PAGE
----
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This year's Ojai Music Festival was bright, and dark, and very very hot

This year's Ojai Music Festival was bright, and dark, and very very hot
Violinist Patricia Kopatchinskaja concludes the Ojai Music Festival as soloist in Ligeti's Violin Concerto with the Mahler Chamber Orchestra at the Libbey Bowl on Sunday afternoon. (Genaro Molina / Los Angeles Times)

“Hi, I’m Pat,” a madcap violinist said Sunday morning to a group of boisterous children sitting on the ground before her.

At one point during the jubilantly innovative Ojai Music Festival kids concert, a curious toddler in a heavy metal T-shirt had wobbled up to the foot of the stage to get a closer look at Patricia Kopatchinskaja, this year’s festival music director. So she sat down next to the child and played to him directly. The sun blazed overhead, creating a kind of halo over the boy, who appeared transformed into a joyous spirit.

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Under Kopatchinskaja, this year’s festival was one of the brightest and most fun-filled in the 71-year history, and also the most defiantly dark and sobering.

On Friday night, Michael Hersch’s “I hope we get a chance to visit soon,” a relentlessly grim musical immersion in a cancer ward, was the weekend’s major world premiere. After enduring the 77-minute performance for two solo singers and instrumental ensemble without a trace of grace, one woman stood on the lawn repeatedly shouting, “I hated that so much I want to fight with someone,” as we funereally filed out of the Libbey Bowl.

There is no convenient summing up the mercurial, unpredictable Kopatchinskaja. She is without guile. She can light up the stage the second she appears, and those appearances are rarely conventional — she might stroll on before a concerto playing something, or she might begin by playing hidden behind a backdrop.

She can be merciless. She can also inhabit a special place all her own, where dark and light enhance one another, heightening the senses.

One of the composers Kopatchinskaja featured was Galina Ustvolskaya, a reclusive Soviet-era Russian who, having written some of the angriest, most brutal music imaginable, is known as “the lady with a hammer.” On Friday afternoon at the Libbey Bowl during the hottest part of the day, Kopatchinskaja and pianist Markus Hinterhäuser spent an hour playing Ustvolskaya’s two works, a sonata and a duet, for violin and piano.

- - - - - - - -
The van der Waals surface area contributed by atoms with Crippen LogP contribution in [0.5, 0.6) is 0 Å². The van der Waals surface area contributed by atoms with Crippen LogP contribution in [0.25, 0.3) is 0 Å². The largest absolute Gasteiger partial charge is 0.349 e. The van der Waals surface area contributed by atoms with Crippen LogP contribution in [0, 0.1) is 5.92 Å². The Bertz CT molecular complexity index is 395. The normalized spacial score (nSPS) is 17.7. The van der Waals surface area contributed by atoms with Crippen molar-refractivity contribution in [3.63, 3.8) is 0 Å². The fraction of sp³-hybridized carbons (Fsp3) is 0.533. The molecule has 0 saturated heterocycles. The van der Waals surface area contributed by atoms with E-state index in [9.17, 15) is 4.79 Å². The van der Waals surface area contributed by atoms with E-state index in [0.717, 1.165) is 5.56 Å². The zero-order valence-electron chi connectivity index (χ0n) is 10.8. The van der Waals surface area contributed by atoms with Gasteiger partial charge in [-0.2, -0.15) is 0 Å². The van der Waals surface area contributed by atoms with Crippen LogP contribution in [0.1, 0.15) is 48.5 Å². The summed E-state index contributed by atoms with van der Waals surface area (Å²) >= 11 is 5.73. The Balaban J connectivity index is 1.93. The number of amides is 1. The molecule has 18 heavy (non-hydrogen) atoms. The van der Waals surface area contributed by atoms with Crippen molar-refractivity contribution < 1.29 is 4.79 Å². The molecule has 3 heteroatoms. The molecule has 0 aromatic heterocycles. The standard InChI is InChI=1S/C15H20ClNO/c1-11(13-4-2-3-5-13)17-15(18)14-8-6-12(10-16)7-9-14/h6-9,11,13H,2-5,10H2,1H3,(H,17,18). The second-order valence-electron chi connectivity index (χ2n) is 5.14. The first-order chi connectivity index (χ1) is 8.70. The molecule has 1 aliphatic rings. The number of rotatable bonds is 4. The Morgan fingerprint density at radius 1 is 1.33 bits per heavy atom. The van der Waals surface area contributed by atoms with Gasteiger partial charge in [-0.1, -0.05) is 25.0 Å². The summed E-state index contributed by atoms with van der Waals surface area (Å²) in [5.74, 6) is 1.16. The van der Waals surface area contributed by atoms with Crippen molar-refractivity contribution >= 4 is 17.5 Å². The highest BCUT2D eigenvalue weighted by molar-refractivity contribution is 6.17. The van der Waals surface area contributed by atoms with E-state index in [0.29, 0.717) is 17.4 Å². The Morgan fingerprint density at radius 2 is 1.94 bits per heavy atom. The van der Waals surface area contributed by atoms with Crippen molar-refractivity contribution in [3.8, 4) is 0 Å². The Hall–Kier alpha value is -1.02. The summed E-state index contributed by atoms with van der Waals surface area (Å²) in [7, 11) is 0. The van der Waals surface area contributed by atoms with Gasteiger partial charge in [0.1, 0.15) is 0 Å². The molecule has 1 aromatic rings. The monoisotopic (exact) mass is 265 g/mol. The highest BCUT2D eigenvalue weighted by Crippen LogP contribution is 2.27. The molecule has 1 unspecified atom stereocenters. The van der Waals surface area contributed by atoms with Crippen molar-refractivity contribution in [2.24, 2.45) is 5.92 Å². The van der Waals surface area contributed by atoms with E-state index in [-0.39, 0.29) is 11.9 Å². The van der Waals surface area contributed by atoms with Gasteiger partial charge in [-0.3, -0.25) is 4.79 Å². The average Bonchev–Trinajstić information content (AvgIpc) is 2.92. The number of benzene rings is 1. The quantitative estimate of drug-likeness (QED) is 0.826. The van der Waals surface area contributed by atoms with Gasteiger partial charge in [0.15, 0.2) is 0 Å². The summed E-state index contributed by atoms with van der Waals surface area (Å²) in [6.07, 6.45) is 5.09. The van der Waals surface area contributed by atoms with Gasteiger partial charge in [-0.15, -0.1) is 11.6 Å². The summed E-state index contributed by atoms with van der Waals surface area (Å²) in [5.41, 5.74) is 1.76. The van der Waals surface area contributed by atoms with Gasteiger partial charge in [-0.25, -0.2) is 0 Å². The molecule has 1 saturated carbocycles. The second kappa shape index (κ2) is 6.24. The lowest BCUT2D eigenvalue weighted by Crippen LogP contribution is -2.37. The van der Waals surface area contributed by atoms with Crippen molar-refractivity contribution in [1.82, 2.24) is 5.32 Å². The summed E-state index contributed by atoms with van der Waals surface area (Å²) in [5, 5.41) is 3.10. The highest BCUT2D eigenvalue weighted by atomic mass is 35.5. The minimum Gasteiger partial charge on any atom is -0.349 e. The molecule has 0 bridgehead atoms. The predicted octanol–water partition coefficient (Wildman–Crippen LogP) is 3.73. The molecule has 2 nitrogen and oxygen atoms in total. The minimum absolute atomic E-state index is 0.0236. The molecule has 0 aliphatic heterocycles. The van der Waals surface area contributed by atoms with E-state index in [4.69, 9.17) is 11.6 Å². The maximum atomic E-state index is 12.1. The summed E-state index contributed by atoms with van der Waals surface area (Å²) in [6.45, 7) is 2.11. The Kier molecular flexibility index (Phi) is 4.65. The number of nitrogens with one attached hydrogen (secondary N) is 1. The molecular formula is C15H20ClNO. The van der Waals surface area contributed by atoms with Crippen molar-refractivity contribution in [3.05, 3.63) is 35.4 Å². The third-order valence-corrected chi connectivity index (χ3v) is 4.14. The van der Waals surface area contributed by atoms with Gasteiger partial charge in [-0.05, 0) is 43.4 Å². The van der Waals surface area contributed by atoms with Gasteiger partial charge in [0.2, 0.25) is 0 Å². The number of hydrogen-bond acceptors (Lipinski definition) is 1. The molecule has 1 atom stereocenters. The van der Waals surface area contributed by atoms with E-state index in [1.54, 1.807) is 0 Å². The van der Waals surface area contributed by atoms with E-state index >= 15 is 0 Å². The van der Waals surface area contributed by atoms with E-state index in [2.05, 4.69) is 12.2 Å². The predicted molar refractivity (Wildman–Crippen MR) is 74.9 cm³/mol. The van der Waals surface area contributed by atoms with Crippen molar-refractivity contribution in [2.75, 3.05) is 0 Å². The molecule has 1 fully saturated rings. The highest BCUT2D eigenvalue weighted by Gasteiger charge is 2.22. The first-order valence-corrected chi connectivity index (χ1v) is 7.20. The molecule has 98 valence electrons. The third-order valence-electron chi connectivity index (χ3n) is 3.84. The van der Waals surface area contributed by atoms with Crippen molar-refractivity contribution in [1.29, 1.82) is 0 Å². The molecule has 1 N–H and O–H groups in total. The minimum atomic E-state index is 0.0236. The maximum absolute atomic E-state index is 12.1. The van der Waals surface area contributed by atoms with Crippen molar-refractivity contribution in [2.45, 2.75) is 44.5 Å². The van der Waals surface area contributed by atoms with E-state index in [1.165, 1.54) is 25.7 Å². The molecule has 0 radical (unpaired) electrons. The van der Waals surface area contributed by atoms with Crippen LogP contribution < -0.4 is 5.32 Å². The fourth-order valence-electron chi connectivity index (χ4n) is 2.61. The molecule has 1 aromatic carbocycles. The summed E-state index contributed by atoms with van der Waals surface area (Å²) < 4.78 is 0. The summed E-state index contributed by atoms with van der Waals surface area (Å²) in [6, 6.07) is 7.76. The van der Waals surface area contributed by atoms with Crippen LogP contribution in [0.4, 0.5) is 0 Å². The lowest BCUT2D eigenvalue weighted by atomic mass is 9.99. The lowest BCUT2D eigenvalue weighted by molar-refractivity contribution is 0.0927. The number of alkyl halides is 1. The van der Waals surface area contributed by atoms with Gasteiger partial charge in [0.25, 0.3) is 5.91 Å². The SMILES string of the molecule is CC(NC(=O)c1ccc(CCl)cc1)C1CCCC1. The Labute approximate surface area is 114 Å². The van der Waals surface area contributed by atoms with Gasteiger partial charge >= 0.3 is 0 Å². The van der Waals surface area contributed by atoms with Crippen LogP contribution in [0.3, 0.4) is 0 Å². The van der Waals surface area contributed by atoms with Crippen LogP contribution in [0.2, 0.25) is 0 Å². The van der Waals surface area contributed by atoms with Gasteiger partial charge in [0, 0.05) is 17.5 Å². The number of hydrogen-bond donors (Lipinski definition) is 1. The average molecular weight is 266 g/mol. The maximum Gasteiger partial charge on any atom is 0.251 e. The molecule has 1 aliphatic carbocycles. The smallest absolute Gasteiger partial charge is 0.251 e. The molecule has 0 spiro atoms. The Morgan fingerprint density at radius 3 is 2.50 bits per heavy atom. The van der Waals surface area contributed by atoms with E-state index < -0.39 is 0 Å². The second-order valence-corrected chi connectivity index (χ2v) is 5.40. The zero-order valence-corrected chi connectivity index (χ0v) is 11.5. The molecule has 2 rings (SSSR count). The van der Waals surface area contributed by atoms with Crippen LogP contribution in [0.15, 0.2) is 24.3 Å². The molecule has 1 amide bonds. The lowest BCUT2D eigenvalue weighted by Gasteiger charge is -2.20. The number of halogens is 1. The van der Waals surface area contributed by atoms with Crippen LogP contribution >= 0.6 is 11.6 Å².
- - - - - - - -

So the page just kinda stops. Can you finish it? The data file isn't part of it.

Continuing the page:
That was followed by another sweaty hour in which Hinterhäuser assayed all six of Ustvolskaya’s piano sonatas, written between 1947 and 1988, with no break between them. Keys of the piano are meant to be struck with repeated, focused ferocity. Ustvolskaya demands not that effects be the usual espressivo but espressivissimo.

This is not outdoor music. It is not hot afternoon music in a venue with little shade. Christopher Hailey titled the program note “No Exit,” and there wasn’t any. The stage had become an oven and Hinterhäuser, who was making his Southern California debut and who happens to be artistic director of the Salzburg Festival, looked as if he were about to die.

Instead, he gave what might well be one of the most extraordinary performances of his career. This is music of extremes that requires extremes. Sun and sound became a hallucinatory single sensation. I experienced Ustvolskaya’s magnificent chords and resonances as heat and light, while that shinning orb overhead became a giant gong. When it was over, Hinterhäuser was as limp as a Tour de France rider winning a mountain stage and even more triumphant.

Kopatchinskaja also placed Ustvolskaya’s “Dies Irae,” for eight cellos and a wooden cube of the composer’s own design that is hit with hammers, at the center of theatrical production Saturday night. Like “Bye Bye Beethoven,” which opened the festival Thursday, it was directed by Maria Ursprung and featured the Mahler Chamber Orchestra, the ensemble in residence, as well as the JACK Quartet.

This was Kopatchinskaja’s lament for our environmentally plagued planet. It began with the sound of jackboots marching. Projections of war-torn Syria flooded the stage. Movements from bizarre Baroque-era battle music by Heinrich Biber were intertwined with American composer George Crumb’s 1970 haunting protest of the Vietnam War, “Black Angels.”